President Obama has congratulated the joint winners of the Nobel Peace Prize, calling it a victory for all who strive to uphold human dignity.
People in Malala Yousafzai’s home town in northern Pakistan have been celebrating after the 17-year-old became the youngest ever winner.
The Swat Valley is where she was attacked by the Taliban in 2012, shot in the head on a school bus for promoting the right of girls to education.
At the school where Malala used to study, teacher Mehboob Khan said:
“This intelligent child of ours, who had a great longing in her heart for education, and especially for girls’ education, has attained this great success today. We are very proud of her.”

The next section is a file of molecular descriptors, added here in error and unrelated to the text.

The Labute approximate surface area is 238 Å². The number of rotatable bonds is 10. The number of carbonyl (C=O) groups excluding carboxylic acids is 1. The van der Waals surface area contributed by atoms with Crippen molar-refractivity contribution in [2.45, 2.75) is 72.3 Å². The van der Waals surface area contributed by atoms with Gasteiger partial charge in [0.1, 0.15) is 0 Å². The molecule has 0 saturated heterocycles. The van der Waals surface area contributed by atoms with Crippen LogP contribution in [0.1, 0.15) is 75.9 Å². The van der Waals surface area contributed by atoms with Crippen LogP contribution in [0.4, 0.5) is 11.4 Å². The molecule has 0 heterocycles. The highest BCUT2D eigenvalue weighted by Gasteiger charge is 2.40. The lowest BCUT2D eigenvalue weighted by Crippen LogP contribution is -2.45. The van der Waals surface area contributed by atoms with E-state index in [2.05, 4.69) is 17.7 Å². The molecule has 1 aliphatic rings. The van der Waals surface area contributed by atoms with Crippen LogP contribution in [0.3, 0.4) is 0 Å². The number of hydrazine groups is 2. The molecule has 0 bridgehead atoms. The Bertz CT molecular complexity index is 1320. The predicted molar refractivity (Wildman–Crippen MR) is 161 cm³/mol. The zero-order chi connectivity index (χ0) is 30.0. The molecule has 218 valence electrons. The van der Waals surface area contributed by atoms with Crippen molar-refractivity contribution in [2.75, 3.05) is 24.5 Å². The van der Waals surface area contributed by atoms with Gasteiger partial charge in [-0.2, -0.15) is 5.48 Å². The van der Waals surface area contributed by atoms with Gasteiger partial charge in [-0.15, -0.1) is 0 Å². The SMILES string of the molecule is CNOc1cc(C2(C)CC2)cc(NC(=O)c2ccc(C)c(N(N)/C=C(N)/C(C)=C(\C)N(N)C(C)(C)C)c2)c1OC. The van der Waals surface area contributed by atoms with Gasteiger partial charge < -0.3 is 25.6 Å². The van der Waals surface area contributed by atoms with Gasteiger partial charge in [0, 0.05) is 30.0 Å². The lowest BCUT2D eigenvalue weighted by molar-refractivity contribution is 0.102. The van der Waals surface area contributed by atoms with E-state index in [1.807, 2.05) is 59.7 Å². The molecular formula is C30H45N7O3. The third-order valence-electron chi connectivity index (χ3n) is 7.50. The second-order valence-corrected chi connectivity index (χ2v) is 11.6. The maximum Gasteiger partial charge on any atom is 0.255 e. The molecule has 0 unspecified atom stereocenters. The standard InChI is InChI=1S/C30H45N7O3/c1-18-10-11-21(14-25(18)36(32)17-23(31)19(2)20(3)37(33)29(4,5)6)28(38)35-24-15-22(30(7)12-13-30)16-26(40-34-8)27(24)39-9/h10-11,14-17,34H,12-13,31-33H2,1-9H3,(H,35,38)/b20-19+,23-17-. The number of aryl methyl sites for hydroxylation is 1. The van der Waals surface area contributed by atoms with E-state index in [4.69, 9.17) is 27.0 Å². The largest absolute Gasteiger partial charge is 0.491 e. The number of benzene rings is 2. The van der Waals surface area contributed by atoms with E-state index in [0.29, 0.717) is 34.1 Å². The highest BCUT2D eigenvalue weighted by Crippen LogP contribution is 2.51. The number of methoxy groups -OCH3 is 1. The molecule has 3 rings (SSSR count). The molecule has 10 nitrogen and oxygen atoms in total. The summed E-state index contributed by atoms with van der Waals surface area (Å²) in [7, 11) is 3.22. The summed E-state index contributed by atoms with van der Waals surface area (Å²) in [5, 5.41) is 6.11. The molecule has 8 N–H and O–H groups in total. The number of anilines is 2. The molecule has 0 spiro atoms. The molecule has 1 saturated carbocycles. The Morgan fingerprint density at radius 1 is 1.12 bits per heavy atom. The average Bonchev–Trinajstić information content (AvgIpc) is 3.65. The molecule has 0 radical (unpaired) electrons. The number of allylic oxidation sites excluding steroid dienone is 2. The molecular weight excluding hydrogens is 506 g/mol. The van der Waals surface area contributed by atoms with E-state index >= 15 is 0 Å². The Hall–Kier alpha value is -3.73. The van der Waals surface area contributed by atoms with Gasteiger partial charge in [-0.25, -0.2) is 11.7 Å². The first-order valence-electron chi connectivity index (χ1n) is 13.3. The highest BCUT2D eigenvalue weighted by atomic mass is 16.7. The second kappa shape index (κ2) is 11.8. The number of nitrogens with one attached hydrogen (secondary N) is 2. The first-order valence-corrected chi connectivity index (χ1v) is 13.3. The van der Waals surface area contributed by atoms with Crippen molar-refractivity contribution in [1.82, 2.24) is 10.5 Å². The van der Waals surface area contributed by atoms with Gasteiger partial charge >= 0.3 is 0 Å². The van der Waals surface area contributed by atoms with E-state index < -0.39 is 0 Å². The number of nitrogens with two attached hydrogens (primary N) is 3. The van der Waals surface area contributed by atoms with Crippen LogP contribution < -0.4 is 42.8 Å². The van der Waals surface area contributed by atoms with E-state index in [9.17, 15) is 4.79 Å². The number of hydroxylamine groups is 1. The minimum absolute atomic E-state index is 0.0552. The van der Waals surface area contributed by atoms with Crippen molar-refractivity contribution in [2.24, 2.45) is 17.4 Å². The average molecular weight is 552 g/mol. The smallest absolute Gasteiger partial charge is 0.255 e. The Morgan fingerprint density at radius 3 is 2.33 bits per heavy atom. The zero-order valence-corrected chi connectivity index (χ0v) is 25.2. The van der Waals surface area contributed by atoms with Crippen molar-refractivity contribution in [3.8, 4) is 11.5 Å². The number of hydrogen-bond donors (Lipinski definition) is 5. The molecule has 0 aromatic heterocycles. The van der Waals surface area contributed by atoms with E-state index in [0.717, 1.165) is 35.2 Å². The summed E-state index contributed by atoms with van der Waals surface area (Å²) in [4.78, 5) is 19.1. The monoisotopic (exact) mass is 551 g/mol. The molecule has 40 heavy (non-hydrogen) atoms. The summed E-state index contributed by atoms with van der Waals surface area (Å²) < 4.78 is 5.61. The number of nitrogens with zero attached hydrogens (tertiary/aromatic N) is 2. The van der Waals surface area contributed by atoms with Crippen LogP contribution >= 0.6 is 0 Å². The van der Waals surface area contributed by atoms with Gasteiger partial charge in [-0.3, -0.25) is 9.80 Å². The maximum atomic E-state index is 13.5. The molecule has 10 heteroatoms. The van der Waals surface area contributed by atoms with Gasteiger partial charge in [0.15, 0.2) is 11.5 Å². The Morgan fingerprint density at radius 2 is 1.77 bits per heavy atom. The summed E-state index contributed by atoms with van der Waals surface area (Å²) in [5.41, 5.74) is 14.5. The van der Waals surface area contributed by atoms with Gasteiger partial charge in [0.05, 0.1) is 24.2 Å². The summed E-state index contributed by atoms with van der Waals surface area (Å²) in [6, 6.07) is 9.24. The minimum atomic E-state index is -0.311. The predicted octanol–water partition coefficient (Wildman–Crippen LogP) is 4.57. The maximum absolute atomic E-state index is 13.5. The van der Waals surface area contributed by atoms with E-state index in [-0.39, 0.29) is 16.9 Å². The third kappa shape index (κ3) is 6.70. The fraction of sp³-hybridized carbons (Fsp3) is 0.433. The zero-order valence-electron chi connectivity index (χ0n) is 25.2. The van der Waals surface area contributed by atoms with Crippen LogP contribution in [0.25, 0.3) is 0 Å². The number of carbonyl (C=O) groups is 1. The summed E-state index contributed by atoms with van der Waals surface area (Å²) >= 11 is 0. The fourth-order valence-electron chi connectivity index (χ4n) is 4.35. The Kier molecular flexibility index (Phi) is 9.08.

There’s joy in India too, where activist Kailash Satyarthi gave up his engineering career nearly 35 years ago to campaign against child labour, exploitation and trafficking via his Save the Childhood Movement.
“It is due to the efforts of the person who got the award that children are studying and they don’t have to work. It is good that he got the award,” said New Delhi schoolboy Vikas Kumar.
Earlier this year a tip-off by Satyarthi enabled police to rescue dozens of children at a Delhi railway station from suspected traffickers, who were arrested.
Last month, based on a complaint filed by his organisation in a Delhi court, the Indian government was forced to put in place regulations to protect domestic workers who are often physically and sexually abused and exploited.
Both prize winners have said they plan to work together on children’s rights and to try to improve relations between India and Pakistan.
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